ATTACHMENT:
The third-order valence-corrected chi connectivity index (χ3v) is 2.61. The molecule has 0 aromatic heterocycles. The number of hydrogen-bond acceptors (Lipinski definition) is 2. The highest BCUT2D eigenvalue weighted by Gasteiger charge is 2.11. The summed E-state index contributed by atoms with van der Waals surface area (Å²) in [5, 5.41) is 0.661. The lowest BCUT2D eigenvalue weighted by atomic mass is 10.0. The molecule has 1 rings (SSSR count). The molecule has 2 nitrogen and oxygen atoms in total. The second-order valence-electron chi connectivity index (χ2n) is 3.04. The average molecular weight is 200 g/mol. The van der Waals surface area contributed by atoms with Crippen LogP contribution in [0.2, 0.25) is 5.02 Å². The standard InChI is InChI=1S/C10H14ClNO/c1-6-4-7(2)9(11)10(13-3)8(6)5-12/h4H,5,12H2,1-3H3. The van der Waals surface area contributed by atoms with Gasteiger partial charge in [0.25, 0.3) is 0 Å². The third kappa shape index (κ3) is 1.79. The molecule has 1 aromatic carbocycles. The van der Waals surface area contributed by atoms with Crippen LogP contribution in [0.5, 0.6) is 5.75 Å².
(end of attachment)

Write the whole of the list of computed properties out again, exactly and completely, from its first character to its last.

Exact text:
The third-order valence-corrected chi connectivity index (χ3v) is 2.61. The molecule has 0 aromatic heterocycles. The number of hydrogen-bond acceptors (Lipinski definition) is 2. The highest BCUT2D eigenvalue weighted by Gasteiger charge is 2.11. The summed E-state index contributed by atoms with van der Waals surface area (Å²) in [5, 5.41) is 0.661. The lowest BCUT2D eigenvalue weighted by atomic mass is 10.0. The molecule has 1 rings (SSSR count). The molecule has 2 nitrogen and oxygen atoms in total. The second-order valence-electron chi connectivity index (χ2n) is 3.04. The average molecular weight is 200 g/mol. The van der Waals surface area contributed by atoms with Crippen LogP contribution in [0.2, 0.25) is 5.02 Å². The standard InChI is InChI=1S/C10H14ClNO/c1-6-4-7(2)9(11)10(13-3)8(6)5-12/h4H,5,12H2,1-3H3. The van der Waals surface area contributed by atoms with Gasteiger partial charge in [0.25, 0.3) is 0 Å². The third kappa shape index (κ3) is 1.79. The molecule has 1 aromatic carbocycles. The van der Waals surface area contributed by atoms with Crippen LogP contribution in [0.5, 0.6) is 5.75 Å².